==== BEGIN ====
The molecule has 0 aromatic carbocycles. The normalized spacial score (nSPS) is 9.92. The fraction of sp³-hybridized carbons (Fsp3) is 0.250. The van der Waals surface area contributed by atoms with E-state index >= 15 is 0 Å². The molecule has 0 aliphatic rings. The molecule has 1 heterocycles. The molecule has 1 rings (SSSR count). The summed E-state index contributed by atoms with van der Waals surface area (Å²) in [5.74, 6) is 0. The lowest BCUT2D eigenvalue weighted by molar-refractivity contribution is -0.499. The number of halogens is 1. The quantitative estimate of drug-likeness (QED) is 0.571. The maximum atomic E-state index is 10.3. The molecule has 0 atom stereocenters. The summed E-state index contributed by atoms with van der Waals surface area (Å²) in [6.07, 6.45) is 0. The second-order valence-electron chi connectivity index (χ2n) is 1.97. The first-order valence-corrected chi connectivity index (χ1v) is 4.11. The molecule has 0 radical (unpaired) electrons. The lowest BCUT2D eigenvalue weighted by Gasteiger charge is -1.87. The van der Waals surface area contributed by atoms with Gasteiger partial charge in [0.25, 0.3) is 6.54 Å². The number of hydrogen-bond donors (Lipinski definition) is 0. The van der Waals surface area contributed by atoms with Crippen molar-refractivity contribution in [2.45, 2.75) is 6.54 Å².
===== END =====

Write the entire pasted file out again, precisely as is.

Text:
The molecule has 0 aromatic carbocycles. The normalized spacial score (nSPS) is 9.92. The fraction of sp³-hybridized carbons (Fsp3) is 0.250. The van der Waals surface area contributed by atoms with E-state index >= 15 is 0 Å². The molecule has 0 aliphatic rings. The molecule has 1 heterocycles. The molecule has 1 rings (SSSR count). The summed E-state index contributed by atoms with van der Waals surface area (Å²) in [5.74, 6) is 0. The lowest BCUT2D eigenvalue weighted by molar-refractivity contribution is -0.499. The number of halogens is 1. The quantitative estimate of drug-likeness (QED) is 0.571. The maximum atomic E-state index is 10.3. The molecule has 0 atom stereocenters. The summed E-state index contributed by atoms with van der Waals surface area (Å²) in [6.07, 6.45) is 0. The second-order valence-electron chi connectivity index (χ2n) is 1.97. The first-order valence-corrected chi connectivity index (χ1v) is 4.11. The molecule has 0 radical (unpaired) electrons. The lowest BCUT2D eigenvalue weighted by Gasteiger charge is -1.87. The van der Waals surface area contributed by atoms with Gasteiger partial charge in [0.25, 0.3) is 6.54 Å². The number of hydrogen-bond donors (Lipinski definition) is 0. The van der Waals surface area contributed by atoms with Crippen molar-refractivity contribution in [2.45, 2.75) is 6.54 Å².